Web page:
Sunday, January 29, 2017

Please Write Your Senator and Congressional Representative

There have been so many outrageous political happenings this week that it's hard to know where to start.  A sweeping new immigrant ban (temporary?  really?).  Cutting all funding for the arts and humanities.  Muzzling the EPA and National Park Service and many more governmental departments, while nominating leaders for them that hate those departments...  It's a blitzkrieg.

But a good place for a concerned citizen to start is by writing their congress people.

To that end I've designed a couple postcards.  Inspired by the anthem that flash-mobbed at the Washington DC Women's March...

"I Can't Keep Quiet."

MILCK and the GW Sirens at the DC Women's March
singing "I Can't Keep Quiet" 

I love the song.  It captures exactly my emotions right now - seeing America going wrong I just can't keep quiet.  I won't keep quiet.  Let's each become "a one woman riot."  

(Guys very welcome!  Crowds!)

A great illustration, by the way, of how Art can reflect and influence current events.  Just as the musical Hamilton has.  As artists we have - sometimes - real POWER.  

Inspired by the protest song, here are these postcards:

These designs are gifted to the Public Domain.

These are designed to be printed at 4 1/4" x 6", the largest size U.S. Post Office rules allow.  Please feel free to print these on card stock.  Use 'em, share 'em, most of all, mail 'em!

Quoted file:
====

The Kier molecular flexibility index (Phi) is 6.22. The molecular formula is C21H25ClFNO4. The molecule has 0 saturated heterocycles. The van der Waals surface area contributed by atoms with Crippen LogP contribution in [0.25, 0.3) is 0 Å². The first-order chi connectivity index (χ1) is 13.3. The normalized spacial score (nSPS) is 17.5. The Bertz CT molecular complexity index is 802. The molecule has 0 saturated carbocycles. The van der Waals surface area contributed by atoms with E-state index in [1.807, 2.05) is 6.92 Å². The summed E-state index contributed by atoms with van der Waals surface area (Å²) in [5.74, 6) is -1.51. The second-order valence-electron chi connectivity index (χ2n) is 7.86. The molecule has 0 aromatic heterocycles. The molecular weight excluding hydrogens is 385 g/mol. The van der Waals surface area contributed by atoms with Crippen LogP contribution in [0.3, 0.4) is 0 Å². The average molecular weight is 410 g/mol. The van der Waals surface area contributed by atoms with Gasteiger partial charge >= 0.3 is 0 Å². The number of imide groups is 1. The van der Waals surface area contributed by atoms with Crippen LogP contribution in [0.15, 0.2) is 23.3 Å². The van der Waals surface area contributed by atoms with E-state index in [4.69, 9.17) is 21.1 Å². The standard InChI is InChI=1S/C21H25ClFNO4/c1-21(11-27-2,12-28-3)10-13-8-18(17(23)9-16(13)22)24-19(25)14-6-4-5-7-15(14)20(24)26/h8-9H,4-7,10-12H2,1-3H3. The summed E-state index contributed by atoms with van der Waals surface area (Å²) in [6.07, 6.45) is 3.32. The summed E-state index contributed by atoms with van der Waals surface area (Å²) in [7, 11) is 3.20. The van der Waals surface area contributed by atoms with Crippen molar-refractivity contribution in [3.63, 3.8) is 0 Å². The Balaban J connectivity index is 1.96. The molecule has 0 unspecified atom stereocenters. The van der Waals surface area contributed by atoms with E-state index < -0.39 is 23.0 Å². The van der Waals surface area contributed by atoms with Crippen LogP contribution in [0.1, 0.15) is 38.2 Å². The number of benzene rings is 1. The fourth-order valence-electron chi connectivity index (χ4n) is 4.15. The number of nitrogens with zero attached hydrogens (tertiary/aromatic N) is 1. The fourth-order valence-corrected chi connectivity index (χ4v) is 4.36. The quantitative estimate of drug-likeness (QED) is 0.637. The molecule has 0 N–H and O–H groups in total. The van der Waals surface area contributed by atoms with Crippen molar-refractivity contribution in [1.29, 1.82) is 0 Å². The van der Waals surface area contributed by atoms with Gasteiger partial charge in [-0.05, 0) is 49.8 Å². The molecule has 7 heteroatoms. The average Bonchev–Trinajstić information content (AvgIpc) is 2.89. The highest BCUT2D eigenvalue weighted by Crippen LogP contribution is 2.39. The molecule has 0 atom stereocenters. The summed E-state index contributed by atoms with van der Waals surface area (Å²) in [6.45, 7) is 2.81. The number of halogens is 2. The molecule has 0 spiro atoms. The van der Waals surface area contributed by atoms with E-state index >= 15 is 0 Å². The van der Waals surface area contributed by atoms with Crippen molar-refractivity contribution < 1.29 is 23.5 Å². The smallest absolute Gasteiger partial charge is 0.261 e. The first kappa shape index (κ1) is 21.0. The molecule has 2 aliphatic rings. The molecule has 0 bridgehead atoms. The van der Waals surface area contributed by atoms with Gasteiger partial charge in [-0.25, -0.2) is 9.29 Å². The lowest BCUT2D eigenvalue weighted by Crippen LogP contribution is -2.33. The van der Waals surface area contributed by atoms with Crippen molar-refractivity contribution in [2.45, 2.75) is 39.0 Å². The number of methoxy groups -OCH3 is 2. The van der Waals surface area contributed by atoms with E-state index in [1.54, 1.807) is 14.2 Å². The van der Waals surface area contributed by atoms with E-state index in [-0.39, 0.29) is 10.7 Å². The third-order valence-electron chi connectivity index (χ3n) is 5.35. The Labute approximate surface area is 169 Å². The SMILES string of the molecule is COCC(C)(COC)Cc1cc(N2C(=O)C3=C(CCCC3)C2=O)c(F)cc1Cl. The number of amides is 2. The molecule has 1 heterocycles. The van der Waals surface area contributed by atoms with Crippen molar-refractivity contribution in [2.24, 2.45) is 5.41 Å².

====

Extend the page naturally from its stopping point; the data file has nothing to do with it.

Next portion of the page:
Write to your reps and senators with your opinions on current policy.

Or call them.  Or visit their offices, or march, or...


Thursday, January 26, 2017

I Needed the Laugh

Awards can get a little... crazy.  

I just found out this year's nominations for The Column Awards.  

Perhaps you remember a couple of earlier posts of mine on the intricacies of scenic design and plagiarism versus legitimate reuse etc.  HERE and HERE. The short version is that a tree - and the rest of its set - for A Midsummer's Night's Dream somehow ended up, to its designer's surprise, on stage again as a set for Camelot.

A Midsummer's Night's Dream, Trinity Shakespeare Festival - 
set design DEFINITELY by Bob Lavallee

Camelot, Lyric Stage - photographer unknown 
set design still by Bob Lavallee... or, and... well, it's complicated

So... now BOTH sets have been nominated for awards!  The Shakespeare play's set as "Best Original Scenic Design of a Play - Equity" and its Camelot zombie-after-life as "Best Original Scenic Design of a Musical - non-Equity."  This is credited to both it's actual designer and to its imaginary nom-de-repaint-it-we-won't-say-plagiarism designer, Cornelius Parker.  

That rascal.


As a side note, I am appropriately honored to discover that two shows of my own are also so honored:  Kind Lady, for Mainstage Irving-Las Colinas and The Winter's Tale, for Trinity Shakespeare Festival.  

But I'll happily lose - twice! - to that gorgeous tree.